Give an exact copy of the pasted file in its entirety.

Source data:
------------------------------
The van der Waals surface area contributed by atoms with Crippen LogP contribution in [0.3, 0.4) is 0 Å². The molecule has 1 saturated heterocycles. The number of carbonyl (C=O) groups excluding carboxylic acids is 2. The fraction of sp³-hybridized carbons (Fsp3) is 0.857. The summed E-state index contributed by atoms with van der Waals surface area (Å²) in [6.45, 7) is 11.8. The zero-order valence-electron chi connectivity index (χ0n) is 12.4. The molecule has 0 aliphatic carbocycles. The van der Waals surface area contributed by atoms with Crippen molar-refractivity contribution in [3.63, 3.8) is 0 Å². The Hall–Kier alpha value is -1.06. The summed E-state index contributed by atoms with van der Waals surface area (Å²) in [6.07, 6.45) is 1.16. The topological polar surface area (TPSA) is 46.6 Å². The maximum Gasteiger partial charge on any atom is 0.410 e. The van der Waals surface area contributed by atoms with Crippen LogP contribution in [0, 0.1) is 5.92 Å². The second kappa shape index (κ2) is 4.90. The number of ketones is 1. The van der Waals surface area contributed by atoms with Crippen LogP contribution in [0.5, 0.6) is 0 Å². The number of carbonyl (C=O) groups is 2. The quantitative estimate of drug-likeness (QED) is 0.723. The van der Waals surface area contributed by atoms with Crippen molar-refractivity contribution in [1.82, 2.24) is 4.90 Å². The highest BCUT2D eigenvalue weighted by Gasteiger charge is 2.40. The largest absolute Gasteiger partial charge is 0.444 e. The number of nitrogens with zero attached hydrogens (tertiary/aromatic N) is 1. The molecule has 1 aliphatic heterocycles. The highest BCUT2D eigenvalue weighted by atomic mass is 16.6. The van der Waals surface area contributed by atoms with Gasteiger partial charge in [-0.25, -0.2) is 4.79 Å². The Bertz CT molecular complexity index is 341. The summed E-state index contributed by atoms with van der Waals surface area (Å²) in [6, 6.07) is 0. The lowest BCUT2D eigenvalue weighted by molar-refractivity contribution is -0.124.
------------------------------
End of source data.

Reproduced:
The van der Waals surface area contributed by atoms with Crippen LogP contribution in [0.3, 0.4) is 0 Å². The molecule has 1 saturated heterocycles. The number of carbonyl (C=O) groups excluding carboxylic acids is 2. The fraction of sp³-hybridized carbons (Fsp3) is 0.857. The summed E-state index contributed by atoms with van der Waals surface area (Å²) in [6.45, 7) is 11.8. The zero-order valence-electron chi connectivity index (χ0n) is 12.4. The molecule has 0 aliphatic carbocycles. The van der Waals surface area contributed by atoms with Crippen molar-refractivity contribution in [3.63, 3.8) is 0 Å². The Hall–Kier alpha value is -1.06. The summed E-state index contributed by atoms with van der Waals surface area (Å²) in [6.07, 6.45) is 1.16. The topological polar surface area (TPSA) is 46.6 Å². The maximum Gasteiger partial charge on any atom is 0.410 e. The van der Waals surface area contributed by atoms with Crippen LogP contribution in [0, 0.1) is 5.92 Å². The second kappa shape index (κ2) is 4.90. The number of ketones is 1. The van der Waals surface area contributed by atoms with Crippen LogP contribution in [0.5, 0.6) is 0 Å². The number of carbonyl (C=O) groups is 2. The quantitative estimate of drug-likeness (QED) is 0.723. The van der Waals surface area contributed by atoms with Crippen molar-refractivity contribution in [1.82, 2.24) is 4.90 Å². The highest BCUT2D eigenvalue weighted by Gasteiger charge is 2.40. The largest absolute Gasteiger partial charge is 0.444 e. The number of nitrogens with zero attached hydrogens (tertiary/aromatic N) is 1. The molecule has 1 aliphatic heterocycles. The highest BCUT2D eigenvalue weighted by atomic mass is 16.6. The van der Waals surface area contributed by atoms with Gasteiger partial charge in [-0.25, -0.2) is 4.79 Å². The Bertz CT molecular complexity index is 341. The summed E-state index contributed by atoms with van der Waals surface area (Å²) in [6, 6.07) is 0. The lowest BCUT2D eigenvalue weighted by molar-refractivity contribution is -0.124.